Sherbet usually comes in the nostalgic flavor combo of orange, raspberry, and lime. But otherwise, how much do you know about this childhood favorite?

Sorbet and sherbet have similar origin stories. Sherbet, unlike the fruit-and-sugar base of sorbet, is made with the addition of cream or milk. But there is usually less than 2% milk-fat in sherbet, so it will never come close to the creaminess of ice cream. Another common misconception, as noted by Smithsonian Magazine, is that the word "sherbet" actually has an extra "r": sher-bert. The spelling and pronunciation of the dessert has been sher-bet since the word entered the modern English language in the 1800s — and even before that. In the 1500s, Middle Eastern and Arabic populations started originally called the proto-dessert sharba (for "drink"). The Turks eventually called the dessert şerbet and the Farsi's sharbat (or zerbet). But if you are one of the folks insistent on pronouncing the dessert sherbert, the Merriam-Webster Dictionary has outlined that word as an alternative spelling for sherbet.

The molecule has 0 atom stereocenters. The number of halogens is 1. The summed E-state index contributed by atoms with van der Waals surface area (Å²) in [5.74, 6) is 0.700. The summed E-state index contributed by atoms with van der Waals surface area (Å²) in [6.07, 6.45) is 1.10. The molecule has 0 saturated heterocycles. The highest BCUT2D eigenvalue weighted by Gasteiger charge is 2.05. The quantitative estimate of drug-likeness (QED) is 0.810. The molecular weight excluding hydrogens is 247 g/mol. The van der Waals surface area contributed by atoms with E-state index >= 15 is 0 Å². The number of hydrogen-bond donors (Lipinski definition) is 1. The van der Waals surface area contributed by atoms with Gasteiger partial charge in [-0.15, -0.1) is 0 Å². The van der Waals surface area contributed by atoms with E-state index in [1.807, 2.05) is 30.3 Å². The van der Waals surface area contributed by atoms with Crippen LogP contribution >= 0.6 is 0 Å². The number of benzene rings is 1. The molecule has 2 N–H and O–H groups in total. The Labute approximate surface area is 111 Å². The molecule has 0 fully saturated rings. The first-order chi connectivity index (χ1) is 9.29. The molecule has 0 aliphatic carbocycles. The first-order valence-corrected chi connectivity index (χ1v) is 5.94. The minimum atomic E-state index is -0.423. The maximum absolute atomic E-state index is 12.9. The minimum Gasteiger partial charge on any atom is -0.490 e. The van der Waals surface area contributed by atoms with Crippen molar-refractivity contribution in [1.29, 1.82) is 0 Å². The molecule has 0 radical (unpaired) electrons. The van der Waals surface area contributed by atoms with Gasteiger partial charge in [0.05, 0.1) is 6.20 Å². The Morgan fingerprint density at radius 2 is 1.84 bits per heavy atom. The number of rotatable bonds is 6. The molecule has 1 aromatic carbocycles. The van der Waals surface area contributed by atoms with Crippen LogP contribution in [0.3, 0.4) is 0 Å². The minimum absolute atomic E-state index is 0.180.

Sorbet is one of the treats for our dairy-free friends. Sorbet is a light, fruity dessert made from churning frozen fruit and sugar together — no dairy or eggs involved.

The ease of the sorbet's ingredients makes this frozen dessert easy for amateur home cooks. You can make strawberry sorbet by combining frozen strawberries, lemon juice, and sugar together in a blender. Although you may be tempted to leave the sugar out of the recipe, it is a vital part of catalyzing the reaction. The sugar keeps the ice from becoming too cold and freezing the sorbet rock-solid when it is placed in the freezer. You should also allocate at least two hours for your sorbet to set after it is blended.

You can eat sorbet the same way you'd eat other dairy desserts: in a cone, in a bowl, or topped with sauces and toppings. Plus, the fruit you choose to use for sorbet is versatile, so you can frozen mango, berries, or stone fruits like cherries to craft your personalized dessert.

Frozen yogurt